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Magnesium sulfate reduces inflammation-associated brain injury in fetal mice

  • Irina Burd
    Correspondence
    Reprints: Irina D. Burd, MD, PhD, Maternal and Child Health Research Program, Department of Obstetrics and Gynecology, Center for Research on Reproduction and Women's Health, University of Pennsylvania, 1353 Biomedical Research Bldg. II/III, 421 Curie Blvd., Philadelphia, PA 19104-6142
    Affiliations
    Maternal and Child Health Research Program, Department of Obstetrics and Gynecology, Center for Research on Reproduction and Women's Health, University of Pennsylvania Medical Center, Philadelphia, PA
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  • Kelsey Breen
    Affiliations
    Maternal and Child Health Research Program, Department of Obstetrics and Gynecology, Center for Research on Reproduction and Women's Health, University of Pennsylvania Medical Center, Philadelphia, PA
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  • Alexander Friedman
    Affiliations
    Maternal and Child Health Research Program, Department of Obstetrics and Gynecology, Center for Research on Reproduction and Women's Health, University of Pennsylvania Medical Center, Philadelphia, PA
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  • Jinghua Chai
    Affiliations
    Maternal and Child Health Research Program, Department of Obstetrics and Gynecology, Center for Research on Reproduction and Women's Health, University of Pennsylvania Medical Center, Philadelphia, PA
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  • Michal A. Elovitz
    Affiliations
    Maternal and Child Health Research Program, Department of Obstetrics and Gynecology, Center for Research on Reproduction and Women's Health, University of Pennsylvania Medical Center, Philadelphia, PA
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      Objective

      The purpose of this study was to investigate whether magnesium sulfate (MgSO4) prevents fetal brain injury in inflammation-associated preterm birth (PTB).

      Study Design

      Using a mouse model of PTB, lipopolysaccharide (LPS) or normal saline solution (NS)–exposed mice were randomized to intraperitoneal treatment with MgSO4 or NS by intrauterine injection. From the 4 treatment groups (NS + NS; LPS + NS; LPS + MgSO4; and NS + MgSO4), fetal brains were collected for quantitative polymerase chain reaction studies and primary neuronal cultures. Messenger RNA expression of cytokines, cell death, and markers of neuronal and glial differentiation were assessed. Immunocytochemistry and confocal microscopy were performed.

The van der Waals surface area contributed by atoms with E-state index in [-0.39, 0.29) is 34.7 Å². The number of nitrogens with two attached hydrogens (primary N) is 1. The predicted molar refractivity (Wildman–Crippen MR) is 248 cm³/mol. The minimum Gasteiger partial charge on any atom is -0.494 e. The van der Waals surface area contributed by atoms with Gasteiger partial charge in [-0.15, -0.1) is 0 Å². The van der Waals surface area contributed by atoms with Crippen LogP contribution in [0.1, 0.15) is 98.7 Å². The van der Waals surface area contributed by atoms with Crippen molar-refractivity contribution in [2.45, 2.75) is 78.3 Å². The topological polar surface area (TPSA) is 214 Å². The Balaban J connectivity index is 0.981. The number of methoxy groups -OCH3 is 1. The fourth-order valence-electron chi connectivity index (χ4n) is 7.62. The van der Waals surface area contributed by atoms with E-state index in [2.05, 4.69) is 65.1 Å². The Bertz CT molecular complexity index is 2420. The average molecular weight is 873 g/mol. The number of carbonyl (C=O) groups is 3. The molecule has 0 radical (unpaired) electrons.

Results

      There was no difference between the LPS + NS and LPS + MgSO4 groups in the expression of proinflammatory cytokines, cell death markers, and markers of prooligodendrocyte and astrocyte development (P > .05 for all). Neuronal cultures from the LPS + NS group demonstrated morphologic changes; this neuronal injury was prevented by MgSO4 (P < .001).

      Conclusion

      Amelioration of neuronal injury in inflammation-associated PTB may be a key mechanism by which MgSO4 prevents cerebral palsy.

      Key words

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      Linked Article

      • Latest research from the 2010 meeting of the Society for Maternal-Fetal Medicine
        American Journal of Obstetrics & GynecologyVol. 202Issue 3
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          This month's issue includes 8 articles that describe research presented at the 2010 meeting of the Society for Maternal-Fetal Medicine (SMFM) in Chicago on February 4-6. From 1256 abstracts submitted, 86 were selected by the Society for oral presentation. Authors of these 86 abstracts were invited to submit their manuscripts through the “Fast-Track” process, in which AJOG reviewers provided rapid reviews in time to allow revision to meet the deadline for inclusion in this issue. These fast-track articles are easily identified by the checkered racing flags on the first page of each as well as next to their titles in the Contents section.
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      • Correction: MARCH 2010 (vol. 202, no. 3, page 292)
        American Journal of Obstetrics & GynecologyVol. 202Issue 6
        • Preview
          In a research article published in March 2010 (Burd I, Breen K, Friedman A, et al. Magnesium sulfate reduces inflammation-associated brain injury in fetal mice. Am J Obstet Gynecol 2010;202:292.e1-9), the first sentence of the Study Design section of the abstract should have read: “In a mouse model of PTB, mice exposed to lipopolysaccharide (LPS) or normal saline (NS) by intrauterine injection were randomized to intraperitoneal treatment with MgSO4 or NS.”
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